Technology is at the core of almost all customer experiences — so not involving the CIO’s team in solution design or repair is short-sighted
The head of digital customer experience (CX) at a financial services provider in Australia was asked by her CEO not to work with the tech team, as it would just slow her down.
The CIO operated ‘slow IT’, could not support the pace of change that the CX team needed, and was ultimately replaced.
Forrester analyst Tim Sheedy cites this as an example of why CIOs and their teams need to be ‘integrated’ or have a close working relationship with their CX peers.
“CIOs need to make changes to their teams to better support CX initiatives — or lose relevance and face redundancy, like the CIO at this financial services provider,” writes Sheedy in a new report on how ICT teams can ‘work smarter’ with their CX peers.
Sheedy notes CIOs and their technology organisations develop and manage the systems that support nearly every customer experience (CX).
But few tech organisations are integrated with their CX peers, and many don’t even have a close working relationship.
There are many reasons for this gap.
One of them is that CX teams don’t include the CIO’s team in customer journey mapping activities.
“Technology is at the core of almost all customer experiences — so not involving the CIO’s team in solution design or repair is short-sighted,” he points out.
On the other hand, the tech team uses the term “customer” differently.
CX teams firmly focus on the external consumer of the company’s products and services, “the real customer”, says Sheedy.
But most members of the technology team still think of the customer as internal users of technology and applications or requestors of technology-based solutions within the business.
“They don’t think of customers as the people who ultimately buy or use the firm’s products or services.”
He says while this insight is already changing at the CIO level, many technology teams they interviewed for the research were still unclear which “customer” they really serve.
CIOs need to make changes to their teams to better support CX initiatives — or lose relevance and face redundancy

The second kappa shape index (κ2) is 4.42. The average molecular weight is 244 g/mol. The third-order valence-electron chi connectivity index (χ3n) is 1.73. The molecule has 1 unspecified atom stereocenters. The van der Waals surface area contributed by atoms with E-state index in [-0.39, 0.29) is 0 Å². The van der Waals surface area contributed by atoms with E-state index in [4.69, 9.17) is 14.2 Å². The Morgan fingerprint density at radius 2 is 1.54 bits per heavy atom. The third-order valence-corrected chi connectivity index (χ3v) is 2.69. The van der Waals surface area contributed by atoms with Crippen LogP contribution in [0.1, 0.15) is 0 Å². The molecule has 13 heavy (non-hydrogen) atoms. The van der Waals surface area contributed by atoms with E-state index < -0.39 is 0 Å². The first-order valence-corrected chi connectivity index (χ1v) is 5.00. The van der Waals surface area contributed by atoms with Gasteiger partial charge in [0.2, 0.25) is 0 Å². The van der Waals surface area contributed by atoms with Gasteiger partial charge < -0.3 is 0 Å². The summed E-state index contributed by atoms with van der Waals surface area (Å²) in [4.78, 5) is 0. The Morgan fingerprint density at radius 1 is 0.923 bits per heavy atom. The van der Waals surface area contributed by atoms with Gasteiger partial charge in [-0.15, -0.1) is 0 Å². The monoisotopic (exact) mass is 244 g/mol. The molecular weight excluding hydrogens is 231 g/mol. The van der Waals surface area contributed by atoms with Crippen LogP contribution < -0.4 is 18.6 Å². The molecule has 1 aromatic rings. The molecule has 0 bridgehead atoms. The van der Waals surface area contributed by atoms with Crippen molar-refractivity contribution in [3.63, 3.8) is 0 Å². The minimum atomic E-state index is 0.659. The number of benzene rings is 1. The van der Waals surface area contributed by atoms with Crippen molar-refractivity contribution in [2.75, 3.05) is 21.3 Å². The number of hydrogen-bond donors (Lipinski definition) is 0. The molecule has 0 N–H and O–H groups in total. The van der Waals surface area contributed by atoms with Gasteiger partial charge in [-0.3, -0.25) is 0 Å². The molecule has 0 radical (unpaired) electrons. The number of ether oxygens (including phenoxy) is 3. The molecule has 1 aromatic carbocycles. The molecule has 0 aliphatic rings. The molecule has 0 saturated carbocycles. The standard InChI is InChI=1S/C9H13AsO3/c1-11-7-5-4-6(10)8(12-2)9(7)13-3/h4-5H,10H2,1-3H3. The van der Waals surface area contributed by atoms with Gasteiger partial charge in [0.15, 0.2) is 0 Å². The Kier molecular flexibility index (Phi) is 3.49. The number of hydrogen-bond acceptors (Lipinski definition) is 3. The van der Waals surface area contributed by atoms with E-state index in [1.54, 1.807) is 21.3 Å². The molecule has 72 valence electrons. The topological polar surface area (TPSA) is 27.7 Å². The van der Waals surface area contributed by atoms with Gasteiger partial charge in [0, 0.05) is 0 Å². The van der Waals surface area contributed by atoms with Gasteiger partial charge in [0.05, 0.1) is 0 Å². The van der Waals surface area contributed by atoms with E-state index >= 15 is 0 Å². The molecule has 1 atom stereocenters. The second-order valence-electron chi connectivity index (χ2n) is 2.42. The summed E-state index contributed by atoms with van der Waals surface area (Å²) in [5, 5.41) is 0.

Look from the ‘outside in’
Sheedy recommends CIOs to cultivate an ‘outside in’ mindset within their teams, and for their teams to better understand customer language and experiences.
One way to do this is to engage with the “real customers”, he states.
He cites the CEO of a charity asked business leaders what they would do if they had unlimited funds.
While most teams held brainstorming sessions, the CIO spoke with the donors and recipients. The CIO then developed a list of tech-driven customer improvements that would make a difference in serving the different customer groups.
Sheedy says another example is the mobile development team of a bank spending time in branches, speaking to the customers and testing new ideas before these go live in the banking app.
They get instant feedback on what customers like and are likely to use. Features that get great feedback go straight into production and those that don’t are axed or go back to the CX team to be refined further.
“Use the same approach with your team members to help them understand customer challenges and pain points,” advises Sheedy.
CIOs and their teams can also brief CX teams on future technology projects.
Sheedy says CX teams often make decisions about processes that touch the systems ICT manages, but have no knowledge of the future roadmap for those systems.
“If you regularly brief the CX team on upcoming technology projects even before they kick off, then CX can design changes knowing what future technology iterations and capabilities may affect customer experiences and outcomes.”
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